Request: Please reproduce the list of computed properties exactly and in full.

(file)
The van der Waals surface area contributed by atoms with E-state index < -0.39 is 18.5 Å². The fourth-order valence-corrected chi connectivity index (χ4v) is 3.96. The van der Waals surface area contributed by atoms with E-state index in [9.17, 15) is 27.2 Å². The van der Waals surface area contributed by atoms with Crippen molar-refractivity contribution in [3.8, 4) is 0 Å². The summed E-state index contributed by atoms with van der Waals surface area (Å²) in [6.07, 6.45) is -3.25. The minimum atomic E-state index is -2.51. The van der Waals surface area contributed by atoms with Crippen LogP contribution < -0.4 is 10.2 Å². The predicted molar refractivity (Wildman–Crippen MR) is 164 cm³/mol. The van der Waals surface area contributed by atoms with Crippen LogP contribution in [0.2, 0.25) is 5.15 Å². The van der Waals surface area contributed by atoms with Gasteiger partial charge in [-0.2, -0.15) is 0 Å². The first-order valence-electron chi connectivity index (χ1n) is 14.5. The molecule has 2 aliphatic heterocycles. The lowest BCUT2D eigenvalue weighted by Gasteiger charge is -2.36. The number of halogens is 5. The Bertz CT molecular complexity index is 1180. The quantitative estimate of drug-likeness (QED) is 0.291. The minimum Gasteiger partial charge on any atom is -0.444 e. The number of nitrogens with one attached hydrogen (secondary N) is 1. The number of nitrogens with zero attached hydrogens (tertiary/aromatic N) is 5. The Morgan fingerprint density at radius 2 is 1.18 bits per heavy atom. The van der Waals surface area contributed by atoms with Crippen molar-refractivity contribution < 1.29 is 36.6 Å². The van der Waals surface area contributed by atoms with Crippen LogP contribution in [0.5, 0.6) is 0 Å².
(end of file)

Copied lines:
The van der Waals surface area contributed by atoms with E-state index < -0.39 is 18.5 Å². The fourth-order valence-corrected chi connectivity index (χ4v) is 3.96. The van der Waals surface area contributed by atoms with E-state index in [9.17, 15) is 27.2 Å². The van der Waals surface area contributed by atoms with Crippen molar-refractivity contribution in [3.8, 4) is 0 Å². The summed E-state index contributed by atoms with van der Waals surface area (Å²) in [6.07, 6.45) is -3.25. The minimum atomic E-state index is -2.51. The van der Waals surface area contributed by atoms with Crippen LogP contribution < -0.4 is 10.2 Å². The predicted molar refractivity (Wildman–Crippen MR) is 164 cm³/mol. The van der Waals surface area contributed by atoms with Crippen LogP contribution in [0.2, 0.25) is 5.15 Å². The van der Waals surface area contributed by atoms with Gasteiger partial charge in [-0.2, -0.15) is 0 Å². The first-order valence-electron chi connectivity index (χ1n) is 14.5. The molecule has 2 aliphatic heterocycles. The lowest BCUT2D eigenvalue weighted by Gasteiger charge is -2.36. The number of halogens is 5. The Bertz CT molecular complexity index is 1180. The quantitative estimate of drug-likeness (QED) is 0.291. The minimum Gasteiger partial charge on any atom is -0.444 e. The number of nitrogens with one attached hydrogen (secondary N) is 1. The number of nitrogens with zero attached hydrogens (tertiary/aromatic N) is 5. The Morgan fingerprint density at radius 2 is 1.18 bits per heavy atom. The van der Waals surface area contributed by atoms with Crippen molar-refractivity contribution < 1.29 is 36.6 Å². The van der Waals surface area contributed by atoms with Crippen LogP contribution in [0.5, 0.6) is 0 Å².